I had COVID starting from July 13th. While my family wasn't tested, I assume they all got it, too. France got a fever starting on July 16th. I started to get concerned on September 4th when she returned back from school saying, "I am hot." Her temperature was 99.4. I called the clinic and asked, "Should I be concerned? Is it a cold? What should I do?" My daughter told me not to worry. They were out in the sun at school then went back inside where there was A/C, so she said that the drastic change in weather probably made her sick. The nurse told me that if the temperature gets higher, I should go to the ER. I couldn't do much. That evening, we went out for dinner. She fell asleep in the car, and her eyes were starting to get red. I woke her up in the restaurant, but she kept putting her head down. I kept telling her to eat - she's normally not a picky eater - but she said, no, I'm tired. She started eating a cheeseburger and she then she vomits one time. As I saw her vomiting, I lost my appetite because I was worried something was wrong. I told my husband, let’s just go. I’m going to rush her to the hospital, let’s see what’s going on. I feel like she got COVID again. I thought she had a cold. I'd tell her, 'let’s go to the hospital,' but she said, 'No, I feel better." I went home, took her temperature and gave her Motrin. She broke the fever every 8 hours. Then at 5am, another fever was kicking in. I gave her Motrin, another 8 hours later it stopped, and then started at 6pm again. As soon as I took her to the children's hospital, her fever was at 101, and had started having diarrhea. She had pain when she was eating so whenever she was eating, her stomach would hurt. Whenever she coughed, her chest would hurt. I told them everything and they told them she had COVID. They said that it looks like just a stomach bug, if she doesn’t get better in 2-3 days, then bring her back. On Sunday, you know, we to grocery shop, and we made breakfast. She’s a good eater, she’s not picky. I notice she didn’t want to eat anymore. "I'm just going to drink. i’m not hungry. It’s just that my tummy is hurting." The next day, on Labor Day, I took her to children’s hospital in northwest. By now, her fever would've otherwise be broken; she’s good at breaking down fevers by 2-3 days. She’s now having stomach pain when she eats, more diarrhea, vomiting more often, eyes were super read. "No, Mom, it’s still a stomach bug. It’ll last up to 5 days." I felt like i was walking out with no answers. My gut was saying there’s something wrong and they wouldn’t help me. I called my husband as soon as I got out, they say it’s a stomach bug. He said, they’re probably right. I know that when she’s sick and something is an infection, it doesn’t get treated right away, the fever doesn’t go away. I recognize my child. My husband and I were listening her sleep. She was breathing like she’s running. I woke her up and she said my tummy is hurting really bad, it’s hurting a lot. I took her to another hospital, Washington Regional hospital, and I told them, you know what, she has been in children’s hospital with a stomach bug. They said: we need to take her to the COVID ward, this is how COVID starts. I said, "this is not COVID, we already had it in July. The time lapse is too soon to rewatch it because she should still have antibodies. They said, "Nope, we still transfer to that COVID section. We’re still going to do that." At that point, i didn’t know what to argue. They’re the doctors, they know more than I do. I had the baby with me and her sibling. so they do a CT scan, bloodwork on her, and it comes out to be she had an inflamed gallbladder and liver. In the CT scan, it showed she had a fatty liver. She had really swollen lymph nodes on her stomach. She was super dehydrated. She wasn’t eating anymore. She quit eating. Even water would hurt her stomach. Anything she ate hurt her. And she would get nauseous.
Here’s the worst part as a mom…they took her into a CT scan, she got freaked out. I wasn’t afraid of covid and I hadn’t heard of MIS-C. If i had hear about it, maybe I would've been. My dad mentioned it but I was so mean to him and I thought he was crazy. I just ignored him. I didn’t want to worry that it was that. They found a specialist to find her veins because they couldn’t put in a an IV. Her stools was literally liquid. We got there at 11:30am. By 5:30pm, the doctor comes in with paperwork and says she has a fatty liver and inflamed liver and gallbladder. The doctor said, "She has all these things and we can’t rule out lymphoma in the stomach. they misdiagnosed her in the stomach." "What’s lymphoma?" I asked. She says, sarcastically, ‘cancer.’ "It's most likely cancer. Show the pediatrician office, and show them these reviews and all the testing we did and get her to children’s hospital ASAP and choose her team of doctors." I never had anxiety or panic attacks before, but I called her mom. At that point, I can’t drive home, I can’t breathe. I just saw her, and I held her, and I cried. I didn’t know what to tell her. I hugged my daughter, I'm so sorry you’re going through this, and I’ll be there every step of the way. Everyone else went to bed that night. I put her to sleep. I lay with her, I came back to the living room, walking in circles, spinning in circles, thinking, "what am I going to do?" I spoke to the pediatrician, Dr. Tanya, the next morning. She said, "it’s not cancer, it’s not cancer. Her white cell, her red blood cells are fine. Most likely it’s mesenteric adenaitis. She’s super dehydrated, she needs to eat. It was Tuesday, I’d warm pads and put it in her stomach and that’s how I’d feed her. On Wednesday, I kept saying, she’s in so much pain. Her eyes, as soon as they’d open them, her eyes were red. I took her to the pediatrician and kept saying she’s dehydrated. They said, 'if she doesn’t get better, go to ER.’ That same night, I notice her breath was really bad. As if she was running but she was sleeping. Her heart was pumping super fast. I called children’s and spoke to a guy nurse. She was diagnosed with mesenteric adenaitis. I read online that when you’re dehydrated, your heart works twice as fast. Should i bring her in? "It’s your choice, you can bring her in now, we’re not busy," he said. I decided to take her to the hospital. She was sitting on a chair, getting her vitals taken, and she couldn't stay up. You just see her head spin around -- she would hear you, kinda open her eyes, they were super red. She already developed neck pain, stomach pain and red eyes, and rapid breathing. As soon as we get there, they do a glucose test because they thought she was going into a diabetic coma. They asked me about COVID, etc. and put me in a room at the back of the hospital. A doctor comes in and says, "Mom, I had a child like this last week. Exactly like her and it was MIS-C related to Covid. I will run all the tests, EKG, bloodwork, CT scan, and if possible, an MRI. And I will let you know. At this point, I said this is mesenteric adenaitis. I’ll be honest, i was in denial because I didn’t know about MIS-C because an EKG has to do with a heart. they said she has fatty liver and inflammation in her gallbladder, that’s what MIS-C looks like. The other guys start working on her, hooked her up on fluids, and antibiotics. The doctor comes in within 2.5 hours, and says her troponin levels are high. Her EKG is looking different and normal. Her inflammation is high, she has MIS-C and myocarditis. She says she's getting transferred to Children's Hospital in Little Rock. I was like, what are we talking about? I had started googling about MIS-C and read many kids don’t make it because their organs are inflamed. Her organs are fighting…all i understood is that her left ventricle wasn’t pumping enough blood and she could’ve gone into cardiac arrest immediately.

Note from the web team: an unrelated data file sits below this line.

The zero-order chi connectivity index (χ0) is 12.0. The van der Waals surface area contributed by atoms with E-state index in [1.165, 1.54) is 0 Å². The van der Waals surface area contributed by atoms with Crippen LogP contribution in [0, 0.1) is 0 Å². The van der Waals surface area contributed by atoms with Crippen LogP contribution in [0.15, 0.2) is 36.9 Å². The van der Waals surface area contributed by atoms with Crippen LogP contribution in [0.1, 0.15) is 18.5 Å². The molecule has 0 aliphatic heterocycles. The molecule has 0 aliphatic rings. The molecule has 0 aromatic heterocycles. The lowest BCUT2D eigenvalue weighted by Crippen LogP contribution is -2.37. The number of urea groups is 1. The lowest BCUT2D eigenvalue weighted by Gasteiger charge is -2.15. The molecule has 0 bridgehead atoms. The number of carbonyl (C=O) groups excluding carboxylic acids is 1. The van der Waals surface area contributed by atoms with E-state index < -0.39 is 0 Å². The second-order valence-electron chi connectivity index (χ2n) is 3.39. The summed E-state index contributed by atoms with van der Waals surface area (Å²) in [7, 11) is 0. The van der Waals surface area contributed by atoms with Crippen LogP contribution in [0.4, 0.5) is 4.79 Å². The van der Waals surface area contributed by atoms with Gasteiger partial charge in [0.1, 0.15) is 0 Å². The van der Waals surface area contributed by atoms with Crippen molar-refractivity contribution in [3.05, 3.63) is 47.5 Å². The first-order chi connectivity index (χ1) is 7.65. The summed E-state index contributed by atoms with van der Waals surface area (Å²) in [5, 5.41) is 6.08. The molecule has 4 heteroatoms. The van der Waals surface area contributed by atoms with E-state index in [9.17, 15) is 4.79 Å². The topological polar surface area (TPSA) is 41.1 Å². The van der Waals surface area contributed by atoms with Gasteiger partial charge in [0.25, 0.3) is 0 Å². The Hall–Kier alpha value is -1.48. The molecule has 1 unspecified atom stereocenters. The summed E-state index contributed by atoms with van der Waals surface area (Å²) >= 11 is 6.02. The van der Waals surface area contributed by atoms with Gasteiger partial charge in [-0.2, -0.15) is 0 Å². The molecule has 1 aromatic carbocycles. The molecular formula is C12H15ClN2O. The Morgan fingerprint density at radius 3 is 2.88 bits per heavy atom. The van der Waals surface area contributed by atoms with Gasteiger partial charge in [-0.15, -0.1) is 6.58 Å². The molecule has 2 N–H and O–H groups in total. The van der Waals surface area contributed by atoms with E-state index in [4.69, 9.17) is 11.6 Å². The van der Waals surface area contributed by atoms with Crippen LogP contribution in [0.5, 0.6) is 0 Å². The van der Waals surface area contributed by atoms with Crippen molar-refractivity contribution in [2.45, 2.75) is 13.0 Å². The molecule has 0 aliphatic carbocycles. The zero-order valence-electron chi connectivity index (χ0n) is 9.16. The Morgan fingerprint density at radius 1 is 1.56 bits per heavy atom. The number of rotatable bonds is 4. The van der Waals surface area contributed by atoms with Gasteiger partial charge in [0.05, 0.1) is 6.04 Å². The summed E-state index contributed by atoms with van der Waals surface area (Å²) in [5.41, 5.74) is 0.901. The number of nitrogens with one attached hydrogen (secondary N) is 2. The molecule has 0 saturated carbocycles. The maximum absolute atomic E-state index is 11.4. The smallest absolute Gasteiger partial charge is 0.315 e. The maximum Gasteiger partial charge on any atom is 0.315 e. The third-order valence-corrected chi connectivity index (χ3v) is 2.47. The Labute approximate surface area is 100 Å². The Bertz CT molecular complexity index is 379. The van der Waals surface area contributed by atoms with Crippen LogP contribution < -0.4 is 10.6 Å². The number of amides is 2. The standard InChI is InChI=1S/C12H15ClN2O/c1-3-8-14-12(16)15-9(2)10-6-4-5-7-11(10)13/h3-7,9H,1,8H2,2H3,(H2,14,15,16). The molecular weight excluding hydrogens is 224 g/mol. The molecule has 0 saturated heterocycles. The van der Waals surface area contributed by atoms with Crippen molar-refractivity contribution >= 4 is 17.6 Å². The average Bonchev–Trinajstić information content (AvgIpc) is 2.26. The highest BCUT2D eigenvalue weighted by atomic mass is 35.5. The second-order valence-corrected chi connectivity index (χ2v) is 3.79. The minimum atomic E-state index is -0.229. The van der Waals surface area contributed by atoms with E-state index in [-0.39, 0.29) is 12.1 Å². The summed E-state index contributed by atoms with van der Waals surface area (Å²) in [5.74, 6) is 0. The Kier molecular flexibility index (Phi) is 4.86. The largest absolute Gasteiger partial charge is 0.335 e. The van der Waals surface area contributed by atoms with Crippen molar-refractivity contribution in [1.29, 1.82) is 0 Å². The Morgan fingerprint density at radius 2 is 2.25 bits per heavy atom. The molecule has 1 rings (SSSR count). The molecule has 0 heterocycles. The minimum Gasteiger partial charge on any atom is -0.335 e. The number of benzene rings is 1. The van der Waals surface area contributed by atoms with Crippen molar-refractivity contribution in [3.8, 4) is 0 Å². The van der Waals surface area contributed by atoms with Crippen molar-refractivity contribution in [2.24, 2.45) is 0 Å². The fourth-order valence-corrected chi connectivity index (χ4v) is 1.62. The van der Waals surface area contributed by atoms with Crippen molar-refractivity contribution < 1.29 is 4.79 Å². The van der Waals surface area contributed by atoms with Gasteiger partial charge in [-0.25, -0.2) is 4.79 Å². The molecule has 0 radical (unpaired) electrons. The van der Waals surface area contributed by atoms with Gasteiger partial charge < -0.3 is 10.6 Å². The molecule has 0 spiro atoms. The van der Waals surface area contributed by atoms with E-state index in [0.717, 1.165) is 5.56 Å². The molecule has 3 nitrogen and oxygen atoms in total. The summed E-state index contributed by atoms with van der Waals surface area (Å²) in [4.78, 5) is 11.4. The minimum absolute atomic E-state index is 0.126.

I want other parents to know about MIS-C. I want them to know to trust their gut feeling and not push it away. Mom's gut feeling is the first thing you should follow. Dr. Vonnegar said, you saved your daughter's life. The longer she would've stayed at home, it would've been a different story. I just want to let parents know that even if it seems like a little stomach cold, ask questions. Don't feel intimidated or feel like you don't have the right to. I feel that the children's hospital failed me the first two times. I feel that Washington Regional Hospital failed me with the cancer diagnosis. If I would've been less worried that they think I'm crazy, I wouldn't have failed my daughter the first two times I took her to children's hospital. If I had even known to ask for bloodwork and antibodies, maybe her heart wouldn’t have been jeopardized. We have a right to request tests or further testing.
Below is a timeline of France’s observed symptoms, diagnosed conditions, and treatments and therapies.